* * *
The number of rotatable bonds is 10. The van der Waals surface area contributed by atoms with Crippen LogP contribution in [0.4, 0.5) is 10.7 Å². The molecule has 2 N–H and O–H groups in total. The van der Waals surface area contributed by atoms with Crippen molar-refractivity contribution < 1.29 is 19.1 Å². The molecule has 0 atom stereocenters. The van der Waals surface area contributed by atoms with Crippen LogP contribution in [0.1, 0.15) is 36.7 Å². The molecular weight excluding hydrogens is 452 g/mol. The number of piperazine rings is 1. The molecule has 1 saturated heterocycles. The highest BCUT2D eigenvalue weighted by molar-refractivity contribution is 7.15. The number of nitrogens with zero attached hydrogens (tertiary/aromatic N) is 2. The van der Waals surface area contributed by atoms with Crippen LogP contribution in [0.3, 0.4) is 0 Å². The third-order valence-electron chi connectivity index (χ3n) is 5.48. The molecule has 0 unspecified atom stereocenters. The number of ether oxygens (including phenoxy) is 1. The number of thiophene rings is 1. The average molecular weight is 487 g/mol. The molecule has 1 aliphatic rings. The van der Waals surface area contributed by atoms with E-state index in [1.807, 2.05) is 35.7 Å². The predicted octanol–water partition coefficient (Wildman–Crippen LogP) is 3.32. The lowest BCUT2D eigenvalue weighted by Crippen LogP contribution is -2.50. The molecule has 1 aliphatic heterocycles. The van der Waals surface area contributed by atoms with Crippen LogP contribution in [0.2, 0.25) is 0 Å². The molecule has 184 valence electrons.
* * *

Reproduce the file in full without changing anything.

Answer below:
The number of rotatable bonds is 10. The van der Waals surface area contributed by atoms with Crippen LogP contribution in [0.4, 0.5) is 10.7 Å². The molecule has 2 N–H and O–H groups in total. The van der Waals surface area contributed by atoms with Crippen molar-refractivity contribution < 1.29 is 19.1 Å². The molecule has 0 atom stereocenters. The van der Waals surface area contributed by atoms with Crippen LogP contribution in [0.1, 0.15) is 36.7 Å². The molecular weight excluding hydrogens is 452 g/mol. The number of piperazine rings is 1. The molecule has 1 saturated heterocycles. The highest BCUT2D eigenvalue weighted by molar-refractivity contribution is 7.15. The number of nitrogens with zero attached hydrogens (tertiary/aromatic N) is 2. The van der Waals surface area contributed by atoms with Crippen LogP contribution in [0.3, 0.4) is 0 Å². The third-order valence-electron chi connectivity index (χ3n) is 5.48. The molecule has 0 unspecified atom stereocenters. The number of ether oxygens (including phenoxy) is 1. The number of thiophene rings is 1. The average molecular weight is 487 g/mol. The molecule has 1 aliphatic rings. The van der Waals surface area contributed by atoms with E-state index in [1.807, 2.05) is 35.7 Å². The predicted octanol–water partition coefficient (Wildman–Crippen LogP) is 3.32. The lowest BCUT2D eigenvalue weighted by Crippen LogP contribution is -2.50. The molecule has 1 aliphatic heterocycles. The van der Waals surface area contributed by atoms with Crippen LogP contribution in [0.2, 0.25) is 0 Å². The molecule has 184 valence electrons.